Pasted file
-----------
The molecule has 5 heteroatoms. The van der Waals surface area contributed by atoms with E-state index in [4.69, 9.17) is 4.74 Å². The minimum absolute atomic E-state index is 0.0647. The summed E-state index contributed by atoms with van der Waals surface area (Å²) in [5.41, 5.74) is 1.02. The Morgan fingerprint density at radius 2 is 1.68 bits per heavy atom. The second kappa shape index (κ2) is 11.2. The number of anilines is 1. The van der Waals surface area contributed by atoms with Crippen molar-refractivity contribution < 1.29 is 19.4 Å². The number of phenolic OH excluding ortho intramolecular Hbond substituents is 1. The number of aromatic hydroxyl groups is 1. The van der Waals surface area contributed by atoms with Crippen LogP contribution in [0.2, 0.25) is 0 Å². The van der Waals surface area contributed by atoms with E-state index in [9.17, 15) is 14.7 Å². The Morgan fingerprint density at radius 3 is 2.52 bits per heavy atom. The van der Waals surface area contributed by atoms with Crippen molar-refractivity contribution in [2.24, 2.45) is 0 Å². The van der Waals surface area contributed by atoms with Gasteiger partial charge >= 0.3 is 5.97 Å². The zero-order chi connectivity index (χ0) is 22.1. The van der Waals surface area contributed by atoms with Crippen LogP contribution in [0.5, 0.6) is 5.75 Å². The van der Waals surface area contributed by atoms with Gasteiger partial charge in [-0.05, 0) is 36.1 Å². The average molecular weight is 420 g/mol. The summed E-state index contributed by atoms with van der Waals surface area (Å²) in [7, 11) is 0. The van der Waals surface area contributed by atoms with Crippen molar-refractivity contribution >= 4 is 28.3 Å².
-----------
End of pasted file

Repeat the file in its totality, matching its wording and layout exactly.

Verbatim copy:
The molecule has 5 heteroatoms. The van der Waals surface area contributed by atoms with E-state index in [4.69, 9.17) is 4.74 Å². The minimum absolute atomic E-state index is 0.0647. The summed E-state index contributed by atoms with van der Waals surface area (Å²) in [5.41, 5.74) is 1.02. The Morgan fingerprint density at radius 2 is 1.68 bits per heavy atom. The second kappa shape index (κ2) is 11.2. The number of anilines is 1. The van der Waals surface area contributed by atoms with Crippen molar-refractivity contribution < 1.29 is 19.4 Å². The number of phenolic OH excluding ortho intramolecular Hbond substituents is 1. The number of aromatic hydroxyl groups is 1. The van der Waals surface area contributed by atoms with Crippen LogP contribution in [0.2, 0.25) is 0 Å². The van der Waals surface area contributed by atoms with E-state index in [9.17, 15) is 14.7 Å². The Morgan fingerprint density at radius 3 is 2.52 bits per heavy atom. The van der Waals surface area contributed by atoms with Crippen molar-refractivity contribution in [2.24, 2.45) is 0 Å². The van der Waals surface area contributed by atoms with Gasteiger partial charge >= 0.3 is 5.97 Å². The zero-order chi connectivity index (χ0) is 22.1. The van der Waals surface area contributed by atoms with Crippen LogP contribution in [0.5, 0.6) is 5.75 Å². The van der Waals surface area contributed by atoms with Gasteiger partial charge in [-0.05, 0) is 36.1 Å². The average molecular weight is 420 g/mol. The summed E-state index contributed by atoms with van der Waals surface area (Å²) in [7, 11) is 0. The van der Waals surface area contributed by atoms with Crippen molar-refractivity contribution >= 4 is 28.3 Å².